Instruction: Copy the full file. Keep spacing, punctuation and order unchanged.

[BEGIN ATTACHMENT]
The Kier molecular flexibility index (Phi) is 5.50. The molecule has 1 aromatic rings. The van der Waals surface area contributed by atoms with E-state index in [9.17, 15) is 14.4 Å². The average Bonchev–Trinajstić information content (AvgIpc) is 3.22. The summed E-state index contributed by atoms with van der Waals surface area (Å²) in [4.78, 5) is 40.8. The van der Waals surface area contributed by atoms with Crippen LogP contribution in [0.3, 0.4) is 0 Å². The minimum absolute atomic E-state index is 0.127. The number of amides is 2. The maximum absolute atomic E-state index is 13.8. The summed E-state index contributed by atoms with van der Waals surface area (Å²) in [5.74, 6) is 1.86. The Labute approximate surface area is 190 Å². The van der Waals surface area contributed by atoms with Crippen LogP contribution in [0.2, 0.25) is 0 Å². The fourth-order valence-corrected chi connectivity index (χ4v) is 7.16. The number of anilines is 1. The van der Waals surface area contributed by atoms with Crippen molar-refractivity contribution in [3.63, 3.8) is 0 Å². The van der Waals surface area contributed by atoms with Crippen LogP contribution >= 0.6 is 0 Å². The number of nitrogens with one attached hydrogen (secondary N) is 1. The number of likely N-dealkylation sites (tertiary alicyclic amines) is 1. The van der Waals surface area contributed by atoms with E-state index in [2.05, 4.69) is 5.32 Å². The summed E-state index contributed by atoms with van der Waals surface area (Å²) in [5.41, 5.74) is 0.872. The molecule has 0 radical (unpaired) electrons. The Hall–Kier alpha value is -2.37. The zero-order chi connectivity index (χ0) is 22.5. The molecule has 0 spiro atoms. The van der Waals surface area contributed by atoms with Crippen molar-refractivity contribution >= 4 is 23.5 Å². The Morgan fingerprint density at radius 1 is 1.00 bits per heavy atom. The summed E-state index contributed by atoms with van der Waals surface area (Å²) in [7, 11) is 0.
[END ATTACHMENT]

The Kier molecular flexibility index (Phi) is 5.50. The molecule has 1 aromatic rings. The van der Waals surface area contributed by atoms with E-state index in [9.17, 15) is 14.4 Å². The average Bonchev–Trinajstić information content (AvgIpc) is 3.22. The summed E-state index contributed by atoms with van der Waals surface area (Å²) in [4.78, 5) is 40.8. The van der Waals surface area contributed by atoms with Crippen LogP contribution in [0.3, 0.4) is 0 Å². The minimum absolute atomic E-state index is 0.127. The number of amides is 2. The maximum absolute atomic E-state index is 13.8. The summed E-state index contributed by atoms with van der Waals surface area (Å²) in [5.74, 6) is 1.86. The Labute approximate surface area is 190 Å². The van der Waals surface area contributed by atoms with Crippen LogP contribution in [0.2, 0.25) is 0 Å². The fourth-order valence-corrected chi connectivity index (χ4v) is 7.16. The number of anilines is 1. The van der Waals surface area contributed by atoms with Crippen molar-refractivity contribution in [3.63, 3.8) is 0 Å². The van der Waals surface area contributed by atoms with Crippen LogP contribution >= 0.6 is 0 Å². The number of nitrogens with one attached hydrogen (secondary N) is 1. The number of likely N-dealkylation sites (tertiary alicyclic amines) is 1. The van der Waals surface area contributed by atoms with E-state index in [2.05, 4.69) is 5.32 Å². The summed E-state index contributed by atoms with van der Waals surface area (Å²) in [5.41, 5.74) is 0.872. The molecule has 0 radical (unpaired) electrons. The Hall–Kier alpha value is -2.37. The zero-order chi connectivity index (χ0) is 22.5. The molecule has 0 spiro atoms. The van der Waals surface area contributed by atoms with Crippen molar-refractivity contribution >= 4 is 23.5 Å². The Morgan fingerprint density at radius 1 is 1.00 bits per heavy atom. The summed E-state index contributed by atoms with van der Waals surface area (Å²) in [7, 11) is 0.